The day before Thanksgiving, Ger made a comment to me that Thanksgiving was an “easy” holiday. Unlike the anticipation of Christmas or the stigma of Valentine’s Day, Thanksgiving was just a day to be grateful for what you have, in his mind.
I responded “But what about people who are hurting?” I pointed out people that we know who are going through or newly divorced. Families with tensions and forced interactions. People spending a first holiday without a parent who passed away within the last year. And of course, the countless families in our world who are spending the day missing a baby that died. Continue reading
This time, three years ago, were the “early days.” Sixteen days since we learned that Nelle had died. Fifteen days since she had been born. I had already been to see a therapist twice. I don’t remember if I had started working again or not. And Theo’s birthday loomed – a trip to a waterpark hotel, planned months in advance. I was relieved that we were not hosting a party, and simultaneously felt so much pressure to make the weekend celebratory for him – that he could be blissfully aware of the searing pain I still felt every minute of every day. Continue reading
Some things in life cannot be fixed. They can only be carried. -Megan Devine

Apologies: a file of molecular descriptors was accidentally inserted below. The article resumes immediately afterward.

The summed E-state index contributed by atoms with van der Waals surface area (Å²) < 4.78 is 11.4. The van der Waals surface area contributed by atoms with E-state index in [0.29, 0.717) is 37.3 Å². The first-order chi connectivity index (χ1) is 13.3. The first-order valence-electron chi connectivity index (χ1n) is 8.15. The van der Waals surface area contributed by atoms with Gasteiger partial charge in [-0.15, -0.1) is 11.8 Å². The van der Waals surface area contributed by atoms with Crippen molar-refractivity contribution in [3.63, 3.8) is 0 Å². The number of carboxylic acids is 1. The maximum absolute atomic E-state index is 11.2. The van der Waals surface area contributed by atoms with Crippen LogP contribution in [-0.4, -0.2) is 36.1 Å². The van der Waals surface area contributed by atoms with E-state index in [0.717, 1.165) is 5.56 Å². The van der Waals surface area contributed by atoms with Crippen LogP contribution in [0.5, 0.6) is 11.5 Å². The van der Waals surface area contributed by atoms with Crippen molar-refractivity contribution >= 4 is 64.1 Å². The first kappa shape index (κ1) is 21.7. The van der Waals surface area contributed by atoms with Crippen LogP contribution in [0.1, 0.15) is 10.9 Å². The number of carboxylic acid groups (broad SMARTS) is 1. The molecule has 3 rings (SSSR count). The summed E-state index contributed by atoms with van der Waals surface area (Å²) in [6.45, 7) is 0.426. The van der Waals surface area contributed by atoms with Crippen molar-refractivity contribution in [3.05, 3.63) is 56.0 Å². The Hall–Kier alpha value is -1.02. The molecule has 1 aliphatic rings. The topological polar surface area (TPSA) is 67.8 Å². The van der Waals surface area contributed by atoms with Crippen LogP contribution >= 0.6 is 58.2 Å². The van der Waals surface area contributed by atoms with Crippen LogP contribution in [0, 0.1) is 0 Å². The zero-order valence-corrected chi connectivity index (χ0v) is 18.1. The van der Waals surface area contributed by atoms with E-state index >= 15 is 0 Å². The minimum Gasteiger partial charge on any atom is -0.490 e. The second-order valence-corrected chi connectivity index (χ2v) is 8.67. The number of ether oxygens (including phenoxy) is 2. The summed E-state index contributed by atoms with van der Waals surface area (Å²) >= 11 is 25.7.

I spent nearly two years with my first therapist learning how to carry my grief. She let me talk about how I felt and gently probed deeper. She wanted me to identify, label, and learn to be comfortable with my feelings – even if my feelings hurt. We talked through upcoming situations so that I could learn to manage my response. When I lost Iris, she hugged me tightly and said “I’m so sorry, hun. This isn’t what I wanted for you.” Continue reading
By early evening last night, it was quiet in the house. The guests had gone home. The kids were sleeping. The kitchen still needed to be cleaned. The activity of the day had subsided, leaving me alone with my thoughts. Continue reading
Photo: The Seattle Times
I first heard about the grieving orca on Day 2. Her calf had died within a half an hour of being born, and the mother – J35, or Tahlequah as she is known – began carrying her baby, pushing him through the water, refusing to let him go. Continue reading